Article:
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Maryland joining Big Ten; Rutgers may not be far behind

AP
Big Ten commissioner James Delany speaks at a news conference to announce Maryland's decision to move to the Big Ten ion Monday, Nov. 19, 2012. (AP)

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Another shakeup

How Maryland's move from the ACC to the Big Ten affects the conferences involved:

Big Ten

The 117-year-old conference adds members for the second time in the past three years, following the addition of Nebraska, which joined in 2010. Maryland and Rutgers will push Big Ten membership to 14 schools and extend the league's reach east and south.

ACC

Loses a charter member in Maryland. The ACC will have 14 schools next year, with Syracuse and Pittsburgh joining. Notre Dame is expected to join as soon as 2015, but not for football. The ACC will need to replace Maryland. Connecticut and Louisville from the Big East are likely candidates.

Big East

Loses one of its original football members in Rutgers at a crucial time for the conference. The Big East has lost three full members (Pitt, Syracuse and WVU) since September 2011. Next season, the league is slated to become a 12-team football conference next season, that includes Boise State and San Diego State.

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By The Associated Press
Monday, Nov. 19, 2012, 11:36 a.m.
 

COLLEGE PARK, Md. — Choosing to look toward the future rather than honor the past, Maryland joined the Big Ten on Monday, bolting from the ACC in a move driven by the school's budget woes.

Rutgers is expected follow suit by Tuesday, splitting from the Big East and making it an even 14 schools in the Big Ten, though Big Ten commissioner Jim Delany wouldn't confirm that.

Maryland was a charter member of the ACC, which was founded in 1953. Tradition and history, however, weren't as important to school president Wallace D. Loh as the opportunity to be linked with the prosperous Big Ten.

“By being a member of the Big Ten Conference, we are able to ensure financial stability for Maryland athletics for decades to come,” Loh said at a news conference with Delany and athletic director Kevin Anderson.

Loh and other school officials involved in the decision decided that the potential money to be made in the Big Ten was more significant than the $50 million exit fee and the tradition associated with belonging to the same conference for 59 years.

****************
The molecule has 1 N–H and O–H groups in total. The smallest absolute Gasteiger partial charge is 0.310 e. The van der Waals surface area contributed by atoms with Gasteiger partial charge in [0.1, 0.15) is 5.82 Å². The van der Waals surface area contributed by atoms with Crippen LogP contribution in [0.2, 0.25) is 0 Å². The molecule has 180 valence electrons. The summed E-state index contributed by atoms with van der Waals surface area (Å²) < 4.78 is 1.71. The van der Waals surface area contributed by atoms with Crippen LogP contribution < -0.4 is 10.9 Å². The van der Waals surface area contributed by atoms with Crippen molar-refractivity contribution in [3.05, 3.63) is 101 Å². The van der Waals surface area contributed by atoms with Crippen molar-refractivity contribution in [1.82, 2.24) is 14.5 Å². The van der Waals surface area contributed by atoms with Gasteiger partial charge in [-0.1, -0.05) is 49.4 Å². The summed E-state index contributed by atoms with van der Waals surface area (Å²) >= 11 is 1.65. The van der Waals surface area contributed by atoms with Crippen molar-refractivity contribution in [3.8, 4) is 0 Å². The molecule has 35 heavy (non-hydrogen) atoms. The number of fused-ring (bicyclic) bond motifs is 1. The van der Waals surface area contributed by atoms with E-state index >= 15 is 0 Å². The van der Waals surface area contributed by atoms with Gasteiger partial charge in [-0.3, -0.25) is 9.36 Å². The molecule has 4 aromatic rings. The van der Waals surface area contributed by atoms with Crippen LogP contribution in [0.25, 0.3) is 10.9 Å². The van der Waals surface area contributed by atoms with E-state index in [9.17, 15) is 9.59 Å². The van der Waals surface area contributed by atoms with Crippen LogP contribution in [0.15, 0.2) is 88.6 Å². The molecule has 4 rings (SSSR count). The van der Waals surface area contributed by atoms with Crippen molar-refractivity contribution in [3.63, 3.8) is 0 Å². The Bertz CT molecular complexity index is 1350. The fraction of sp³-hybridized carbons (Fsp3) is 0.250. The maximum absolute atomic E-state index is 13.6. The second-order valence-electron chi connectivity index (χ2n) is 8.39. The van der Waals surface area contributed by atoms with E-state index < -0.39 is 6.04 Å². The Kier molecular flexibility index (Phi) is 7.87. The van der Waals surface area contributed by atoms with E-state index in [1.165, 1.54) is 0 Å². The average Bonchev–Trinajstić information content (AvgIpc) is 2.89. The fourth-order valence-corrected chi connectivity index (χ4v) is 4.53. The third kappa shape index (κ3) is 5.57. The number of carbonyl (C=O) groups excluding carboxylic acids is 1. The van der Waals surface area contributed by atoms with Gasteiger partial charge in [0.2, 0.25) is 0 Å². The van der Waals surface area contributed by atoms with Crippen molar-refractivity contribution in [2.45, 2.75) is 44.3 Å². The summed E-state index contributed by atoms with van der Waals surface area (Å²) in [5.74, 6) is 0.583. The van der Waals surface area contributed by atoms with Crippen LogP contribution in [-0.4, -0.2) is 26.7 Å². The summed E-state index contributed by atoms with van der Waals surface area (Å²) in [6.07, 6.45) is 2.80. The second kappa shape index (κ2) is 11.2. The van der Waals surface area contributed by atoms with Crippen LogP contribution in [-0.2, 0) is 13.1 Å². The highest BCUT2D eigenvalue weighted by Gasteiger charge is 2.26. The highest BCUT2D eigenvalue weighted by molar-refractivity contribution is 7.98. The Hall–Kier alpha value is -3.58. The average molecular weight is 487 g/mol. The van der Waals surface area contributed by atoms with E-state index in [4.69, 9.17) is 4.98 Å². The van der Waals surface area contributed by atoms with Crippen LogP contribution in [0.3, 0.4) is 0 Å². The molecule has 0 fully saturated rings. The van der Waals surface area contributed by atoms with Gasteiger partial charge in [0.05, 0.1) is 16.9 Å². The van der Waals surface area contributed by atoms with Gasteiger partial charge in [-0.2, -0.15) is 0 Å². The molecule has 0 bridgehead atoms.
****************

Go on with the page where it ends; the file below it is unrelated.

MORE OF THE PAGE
“I am very aware that for many of our Terps fans and alumni, their reaction is stunned and disappointed. But we will always cherish the memories, the rivalries, the tradition of the ACC,” Loh said. “For those alumni and Terp fans, I will now say this: I made this decision as best as I could ...”

Maryland eliminated seven sports programs earlier this year, and Loh said the shift to the Big Ten could provide enough of a windfall to restore some of those sports.

Delany said Maryland's entry was approved unanimously by the conference's 12 presidents.

“Quite honestly, they were giddy,” Delany said.

Penn State AD Dave Joyner also is pleased.

“Penn State welcomes the University of Maryland to the Big Ten Conference with tremendous enthusiasm,” he said.

Maryland will become the southernmost member of the Big Ten starting in July 2014. It gives the Big Ten a presence in the media market of Washington. D.C.

Rutgers, in New Brunswick, N.J., and about 40 miles south of New York City, puts the Big Ten in the country's largest media market and most heavily populated area.

“We realize that all of the major conferences are slightly outside of their footprint,” Delany said. “We believe that the association (with Maryland) is one that will benefit both of us.”

For Rutgers and Maryland, the move should come with long-term financial gain. The Big Ten reportedly paid its members $24.6 million in shared television and media rights revenues this year.

Delany said demographics were a huge part of this decision. The population isn't growing as quickly in the Big Ten's Midwestern footprint as it is in other areas of the country, and it has hampered the Big Ten's ability to recruit, especially in football, its signature sport. The Big Ten felt it needed to change that.

“We think demographics have fueled our growth the last 100 years,” Delany said. “...What we're doing is not creating a new paradigm, we're responding to a new paradigm but for very kind of historic reasons. We understand that success requires a dynamic involvement with rich demographics.”

 

 
 


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